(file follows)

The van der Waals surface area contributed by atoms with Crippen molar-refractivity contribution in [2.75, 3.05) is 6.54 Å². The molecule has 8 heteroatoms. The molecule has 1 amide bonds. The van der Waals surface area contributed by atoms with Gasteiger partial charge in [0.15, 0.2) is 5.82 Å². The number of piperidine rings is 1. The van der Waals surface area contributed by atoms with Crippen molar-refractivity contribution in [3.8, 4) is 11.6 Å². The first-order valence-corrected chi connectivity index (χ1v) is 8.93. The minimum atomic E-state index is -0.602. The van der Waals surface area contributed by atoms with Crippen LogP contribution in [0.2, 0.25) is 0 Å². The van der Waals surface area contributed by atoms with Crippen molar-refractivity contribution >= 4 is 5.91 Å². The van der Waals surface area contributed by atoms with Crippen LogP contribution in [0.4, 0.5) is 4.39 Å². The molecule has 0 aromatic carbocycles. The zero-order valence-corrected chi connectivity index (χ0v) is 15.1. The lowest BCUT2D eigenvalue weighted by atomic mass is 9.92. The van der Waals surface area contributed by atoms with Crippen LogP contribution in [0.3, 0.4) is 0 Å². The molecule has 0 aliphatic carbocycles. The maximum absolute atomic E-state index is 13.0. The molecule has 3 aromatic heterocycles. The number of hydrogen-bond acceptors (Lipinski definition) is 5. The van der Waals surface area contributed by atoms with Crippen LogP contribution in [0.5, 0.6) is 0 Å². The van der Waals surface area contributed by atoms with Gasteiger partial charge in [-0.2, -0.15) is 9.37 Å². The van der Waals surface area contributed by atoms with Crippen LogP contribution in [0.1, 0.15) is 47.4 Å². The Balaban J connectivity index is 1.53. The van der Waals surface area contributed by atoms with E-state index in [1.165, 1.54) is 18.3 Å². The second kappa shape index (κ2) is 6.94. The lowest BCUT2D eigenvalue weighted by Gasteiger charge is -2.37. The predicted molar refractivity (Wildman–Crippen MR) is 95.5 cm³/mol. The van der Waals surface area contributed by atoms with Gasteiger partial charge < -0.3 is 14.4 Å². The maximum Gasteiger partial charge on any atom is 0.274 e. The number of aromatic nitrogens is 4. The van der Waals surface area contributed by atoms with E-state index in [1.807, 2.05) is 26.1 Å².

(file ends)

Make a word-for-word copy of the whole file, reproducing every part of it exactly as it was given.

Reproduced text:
The van der Waals surface area contributed by atoms with Crippen molar-refractivity contribution in [2.75, 3.05) is 6.54 Å². The molecule has 8 heteroatoms. The molecule has 1 amide bonds. The van der Waals surface area contributed by atoms with Gasteiger partial charge in [0.15, 0.2) is 5.82 Å². The number of piperidine rings is 1. The van der Waals surface area contributed by atoms with Crippen molar-refractivity contribution in [3.8, 4) is 11.6 Å². The first-order valence-corrected chi connectivity index (χ1v) is 8.93. The minimum atomic E-state index is -0.602. The van der Waals surface area contributed by atoms with Crippen LogP contribution in [0.2, 0.25) is 0 Å². The van der Waals surface area contributed by atoms with Crippen molar-refractivity contribution >= 4 is 5.91 Å². The van der Waals surface area contributed by atoms with Crippen LogP contribution in [0.4, 0.5) is 4.39 Å². The molecule has 0 aromatic carbocycles. The zero-order valence-corrected chi connectivity index (χ0v) is 15.1. The lowest BCUT2D eigenvalue weighted by atomic mass is 9.92. The van der Waals surface area contributed by atoms with Crippen LogP contribution in [0.3, 0.4) is 0 Å². The molecule has 0 aliphatic carbocycles. The maximum absolute atomic E-state index is 13.0. The molecule has 3 aromatic heterocycles. The number of hydrogen-bond acceptors (Lipinski definition) is 5. The van der Waals surface area contributed by atoms with Crippen LogP contribution in [0.5, 0.6) is 0 Å². The van der Waals surface area contributed by atoms with Gasteiger partial charge in [-0.2, -0.15) is 9.37 Å². The van der Waals surface area contributed by atoms with Crippen LogP contribution in [0.1, 0.15) is 47.4 Å². The Balaban J connectivity index is 1.53. The van der Waals surface area contributed by atoms with E-state index in [1.165, 1.54) is 18.3 Å². The second kappa shape index (κ2) is 6.94. The lowest BCUT2D eigenvalue weighted by Gasteiger charge is -2.37. The predicted molar refractivity (Wildman–Crippen MR) is 95.5 cm³/mol. The van der Waals surface area contributed by atoms with Gasteiger partial charge < -0.3 is 14.4 Å². The maximum Gasteiger partial charge on any atom is 0.274 e. The number of aromatic nitrogens is 4. The van der Waals surface area contributed by atoms with E-state index in [1.807, 2.05) is 26.1 Å².